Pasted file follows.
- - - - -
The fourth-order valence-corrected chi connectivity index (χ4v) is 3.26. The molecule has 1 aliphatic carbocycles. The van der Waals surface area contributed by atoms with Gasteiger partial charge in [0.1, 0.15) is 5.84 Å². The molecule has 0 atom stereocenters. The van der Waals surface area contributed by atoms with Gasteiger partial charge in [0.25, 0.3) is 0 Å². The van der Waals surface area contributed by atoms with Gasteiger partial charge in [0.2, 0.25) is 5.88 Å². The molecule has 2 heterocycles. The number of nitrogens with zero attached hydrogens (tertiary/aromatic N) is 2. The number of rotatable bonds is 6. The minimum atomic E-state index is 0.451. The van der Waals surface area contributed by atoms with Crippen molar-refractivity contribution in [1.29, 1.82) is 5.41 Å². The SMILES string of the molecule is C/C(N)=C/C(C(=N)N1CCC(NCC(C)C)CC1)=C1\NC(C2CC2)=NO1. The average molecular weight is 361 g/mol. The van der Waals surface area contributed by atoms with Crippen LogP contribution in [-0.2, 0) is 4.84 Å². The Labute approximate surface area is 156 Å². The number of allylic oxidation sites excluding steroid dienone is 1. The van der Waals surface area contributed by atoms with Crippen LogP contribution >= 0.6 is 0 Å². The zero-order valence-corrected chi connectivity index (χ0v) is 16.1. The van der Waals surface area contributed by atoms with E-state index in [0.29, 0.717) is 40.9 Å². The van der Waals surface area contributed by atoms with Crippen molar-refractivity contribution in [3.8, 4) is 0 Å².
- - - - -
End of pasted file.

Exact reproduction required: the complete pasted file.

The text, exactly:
The fourth-order valence-corrected chi connectivity index (χ4v) is 3.26. The molecule has 1 aliphatic carbocycles. The van der Waals surface area contributed by atoms with Gasteiger partial charge in [0.1, 0.15) is 5.84 Å². The molecule has 0 atom stereocenters. The van der Waals surface area contributed by atoms with Gasteiger partial charge in [0.25, 0.3) is 0 Å². The van der Waals surface area contributed by atoms with Gasteiger partial charge in [0.2, 0.25) is 5.88 Å². The molecule has 2 heterocycles. The number of nitrogens with zero attached hydrogens (tertiary/aromatic N) is 2. The number of rotatable bonds is 6. The minimum atomic E-state index is 0.451. The van der Waals surface area contributed by atoms with Crippen molar-refractivity contribution in [1.29, 1.82) is 5.41 Å². The SMILES string of the molecule is C/C(N)=C/C(C(=N)N1CCC(NCC(C)C)CC1)=C1\NC(C2CC2)=NO1. The average molecular weight is 361 g/mol. The van der Waals surface area contributed by atoms with Crippen LogP contribution in [-0.2, 0) is 4.84 Å². The Labute approximate surface area is 156 Å². The number of allylic oxidation sites excluding steroid dienone is 1. The van der Waals surface area contributed by atoms with Crippen LogP contribution >= 0.6 is 0 Å². The zero-order valence-corrected chi connectivity index (χ0v) is 16.1. The van der Waals surface area contributed by atoms with E-state index in [0.29, 0.717) is 40.9 Å². The van der Waals surface area contributed by atoms with Crippen molar-refractivity contribution in [3.8, 4) is 0 Å².